Veteranclaims’s Blog

August 21, 2017

Single Judge Application: Extraschedular Consideration; Thun, 22 Vet.App. at 115; 38 C.F.R. § 4.104; Diagnostic Code 7121; Yancy v. McDonald, 27 Vet.App. 484, 495 (2016); Johnson v. McDonald, 762 F.3d 1362, 1365 (Fed. Cir. 2014);

Excerpt from decision below:

“The Board should have discussed evidence indicating that the appellant’s disorders produce “occasional paresthesias” in his calves and “a sensation of heaviness and weakness in the legs which contributes to frequent falls;” that compression stockings, which he wears “constantly,” provide “only . . . minimal relief of pain;” and that he has “persistent pain despite” elevating his legs. R. at
55. The Board also should have discussed evidence demonstrating that the appellant has “constant pain at rest.” R. at 56. According to Diagnostic Code 7121, constant pain at rest is a symptom necessary to warrant a 100% disability rating. That the appellant has such a severe symptom but has
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only been granted entitlement to 40% disability ratings may indicate that the schedular rating criteria are not adequate to compensate him for the unique features of his disability picture. Finally, the Board should have reviewed a VA medical examiner’s summation of the appellant’s present condition. The examiner wrote that the appellant “uses a cane for lower extremity weakness, pain,
and disequilibrium which contribute to falls. He notes frequent falls despite the cane.” R. at 57.
When conducting an extraschedular analysis, an adjudicator should compare “the level of severity and symptomatology of the claimant’s service-connected disability with the established criteria for that disability.” Thun, 22 Vet.App. at 115. The evidence discussed above describes both symptomatology and the severity of the appellant’s disorders, and the Board should carefully
consider it on remand.1
The Court discerns an additional error in the Board’s analysis. When the record contains “evidence of the collective impact of the claimant’s service-connected disabilities,” then the Board must consider whether the combined effects of those disabilities indicate that referral to an appropriate agency official for extraschedular consideration is warranted. Yancy v. McDonald,
27 Vet.App. 484, 495 (2016); see also Johnson v. McDonald, 762 F.3d 1362, 1365 (Fed. Cir. 2014).
The record indicates that the symptoms in the appellant’s right leg and left leg produce combined
effects. VA compensated the appellant for those symptoms, however, with separate disability ratings. It is unclear from the Board’s decision whether it considered the combined effects of the appellant’s right leg and left leg symptoms in a manner consistent with the legal authority cited above. It should ensure that it does so on remand.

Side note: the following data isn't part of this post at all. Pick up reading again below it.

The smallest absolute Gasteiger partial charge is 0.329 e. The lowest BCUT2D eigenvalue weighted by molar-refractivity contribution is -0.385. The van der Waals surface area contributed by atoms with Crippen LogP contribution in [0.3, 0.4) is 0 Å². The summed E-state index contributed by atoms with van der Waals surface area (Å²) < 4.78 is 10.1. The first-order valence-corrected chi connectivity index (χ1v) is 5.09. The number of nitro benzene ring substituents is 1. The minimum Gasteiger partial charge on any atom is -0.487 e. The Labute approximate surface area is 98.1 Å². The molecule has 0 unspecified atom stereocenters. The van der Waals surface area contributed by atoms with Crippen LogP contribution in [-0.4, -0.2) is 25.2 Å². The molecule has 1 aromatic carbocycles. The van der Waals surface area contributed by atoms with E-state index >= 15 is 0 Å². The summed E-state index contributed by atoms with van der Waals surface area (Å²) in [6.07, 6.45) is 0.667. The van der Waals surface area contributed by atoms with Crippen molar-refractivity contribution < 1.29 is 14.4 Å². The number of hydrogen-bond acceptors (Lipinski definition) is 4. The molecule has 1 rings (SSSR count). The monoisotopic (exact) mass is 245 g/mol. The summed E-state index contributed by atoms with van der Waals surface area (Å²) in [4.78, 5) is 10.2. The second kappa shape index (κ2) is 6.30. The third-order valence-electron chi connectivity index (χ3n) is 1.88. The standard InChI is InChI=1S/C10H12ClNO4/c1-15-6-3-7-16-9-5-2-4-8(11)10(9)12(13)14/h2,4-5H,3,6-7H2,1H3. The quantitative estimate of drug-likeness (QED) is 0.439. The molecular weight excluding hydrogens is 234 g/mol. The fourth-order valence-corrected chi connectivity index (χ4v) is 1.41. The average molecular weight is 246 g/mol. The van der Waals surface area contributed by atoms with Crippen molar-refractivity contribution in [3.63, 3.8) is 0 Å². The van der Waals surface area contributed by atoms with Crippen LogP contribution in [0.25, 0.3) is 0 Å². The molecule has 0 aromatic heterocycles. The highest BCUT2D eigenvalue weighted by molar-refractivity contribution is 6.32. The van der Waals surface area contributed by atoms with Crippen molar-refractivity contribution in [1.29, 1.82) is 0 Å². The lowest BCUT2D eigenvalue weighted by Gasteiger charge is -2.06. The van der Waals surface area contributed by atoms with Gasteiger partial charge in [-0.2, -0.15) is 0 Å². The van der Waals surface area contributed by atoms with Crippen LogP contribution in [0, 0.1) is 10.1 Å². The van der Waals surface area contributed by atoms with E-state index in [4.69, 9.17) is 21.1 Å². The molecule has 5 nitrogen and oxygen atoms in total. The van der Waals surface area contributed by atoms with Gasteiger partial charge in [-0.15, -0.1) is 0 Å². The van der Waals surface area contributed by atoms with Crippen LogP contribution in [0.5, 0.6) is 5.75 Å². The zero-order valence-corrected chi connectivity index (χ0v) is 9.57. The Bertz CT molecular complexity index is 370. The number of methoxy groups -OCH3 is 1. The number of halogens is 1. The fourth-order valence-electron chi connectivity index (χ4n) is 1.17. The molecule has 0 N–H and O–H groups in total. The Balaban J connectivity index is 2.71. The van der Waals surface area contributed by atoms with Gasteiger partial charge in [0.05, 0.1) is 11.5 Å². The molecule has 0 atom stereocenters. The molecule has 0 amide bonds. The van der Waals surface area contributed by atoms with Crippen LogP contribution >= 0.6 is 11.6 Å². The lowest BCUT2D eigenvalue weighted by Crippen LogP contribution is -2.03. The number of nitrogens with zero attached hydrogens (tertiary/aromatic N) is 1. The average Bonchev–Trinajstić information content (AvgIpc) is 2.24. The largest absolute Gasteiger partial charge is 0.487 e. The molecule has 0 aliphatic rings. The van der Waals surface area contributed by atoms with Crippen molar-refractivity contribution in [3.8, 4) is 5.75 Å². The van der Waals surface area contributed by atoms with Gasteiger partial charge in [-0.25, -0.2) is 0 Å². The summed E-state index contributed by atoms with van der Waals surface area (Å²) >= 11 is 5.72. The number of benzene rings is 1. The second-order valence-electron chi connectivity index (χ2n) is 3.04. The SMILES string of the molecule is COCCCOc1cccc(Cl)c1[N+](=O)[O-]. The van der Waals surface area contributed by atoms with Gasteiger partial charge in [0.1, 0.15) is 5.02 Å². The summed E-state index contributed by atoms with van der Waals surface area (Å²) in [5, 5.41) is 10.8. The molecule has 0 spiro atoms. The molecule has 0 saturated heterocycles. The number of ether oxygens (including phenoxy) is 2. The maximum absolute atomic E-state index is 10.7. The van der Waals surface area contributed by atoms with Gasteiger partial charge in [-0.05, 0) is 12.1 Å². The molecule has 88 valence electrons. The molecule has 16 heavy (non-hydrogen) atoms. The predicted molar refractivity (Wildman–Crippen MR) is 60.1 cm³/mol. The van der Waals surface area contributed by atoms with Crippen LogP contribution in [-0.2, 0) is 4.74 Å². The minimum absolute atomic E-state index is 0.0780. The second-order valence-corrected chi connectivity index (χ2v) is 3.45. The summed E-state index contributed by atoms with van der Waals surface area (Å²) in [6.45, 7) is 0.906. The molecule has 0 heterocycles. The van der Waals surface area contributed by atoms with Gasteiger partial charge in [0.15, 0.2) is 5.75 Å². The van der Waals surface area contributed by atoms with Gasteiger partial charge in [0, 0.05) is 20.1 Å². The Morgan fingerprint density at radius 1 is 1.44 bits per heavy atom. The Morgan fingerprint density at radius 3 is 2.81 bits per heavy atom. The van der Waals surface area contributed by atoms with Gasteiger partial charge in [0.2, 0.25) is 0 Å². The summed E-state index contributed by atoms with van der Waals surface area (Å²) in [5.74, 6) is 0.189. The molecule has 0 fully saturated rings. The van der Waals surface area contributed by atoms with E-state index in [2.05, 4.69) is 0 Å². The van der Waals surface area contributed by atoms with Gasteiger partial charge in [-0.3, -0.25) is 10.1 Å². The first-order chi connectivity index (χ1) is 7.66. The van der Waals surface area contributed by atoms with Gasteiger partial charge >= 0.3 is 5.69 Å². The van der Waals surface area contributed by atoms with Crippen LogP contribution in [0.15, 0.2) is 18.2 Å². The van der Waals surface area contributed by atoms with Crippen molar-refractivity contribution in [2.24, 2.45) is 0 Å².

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1
Designated for electronic publication only
UNITED STATES COURT OF APPEALS FOR VETERANS CLAIMS
NO. 16-1190
ROBERT E. QUIGLEY, APPELLANT,
V.
DAVID J. SHULKIN, M.D.,
SECRETARY OF VETERANS AFFAIRS, APPELLEE.
Before PIETSCH, Judge.
MEMORANDUM DECISION
Note: Pursuant to U.S. Vet. App. R. 30(a), this action may not be cited as precedent.
PIETSCH, Judge: The appellant, Robert E. Quigley, appeals through counsel a December 8, 2015, Board of Veterans’ Appeals (Board) decision in which the Board (1) denied him entitlement to disability ratings greater than 40% for thrombophlebitis in both of his legs; (2) declined to refer his case to an appropriate agency official for extraschedular consideration; and (3) remanded a request for entitlement to a total disability rating based on individual unemployability for additional
development. Record (R.) at 2-13.
The issue remanded by the Board is not before the Court and the Court may not review it at
this time. See Breeden v. Principi, 17 Vet.App. 475, 478 (2004); see also Howard v. Gober,
220 F.3d 1341, 1344 (Fed. Cir. 2000). The appellant does not challenge the Board’s conclusion that
he is not entitled to increased schedular disability ratings for his right and left leg thrombophlebitis.
That issue is therefore deemed to be abandoned on appeal. See Ford v. Gober, 10 Vet.App. 531, 535
(1997) (arguments not raised before the Court are considered abandoned on appeal). The Court will
dismiss the appellant’s appeal of the Board’s disposition of that matter without reviewing the portion
of the Board’s decision addressing it. See Cacciola v. Gibson, 27 Vet.App. 45, 56-57 (2014).
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The only issue on appeal is whether the Board’s conclusion that the appellant’s case should
not be forwarded to an appropriate agency official for extraschedular consideration is undermined by
prejudicial error. This appeal is timely and the Court has jurisdiction over the matter on appeal pursuant to 38 U.S.C. §§ 7252(a) and 7266. Single-judge disposition is appropriate when the issues are of “relative simplicity” and “the outcome is not reasonably debatable.” Frankel v. Derwinski, 1 Vet.App. 23, 25-26 (1990). For the reasons that follow, the Court will vacate the Board’s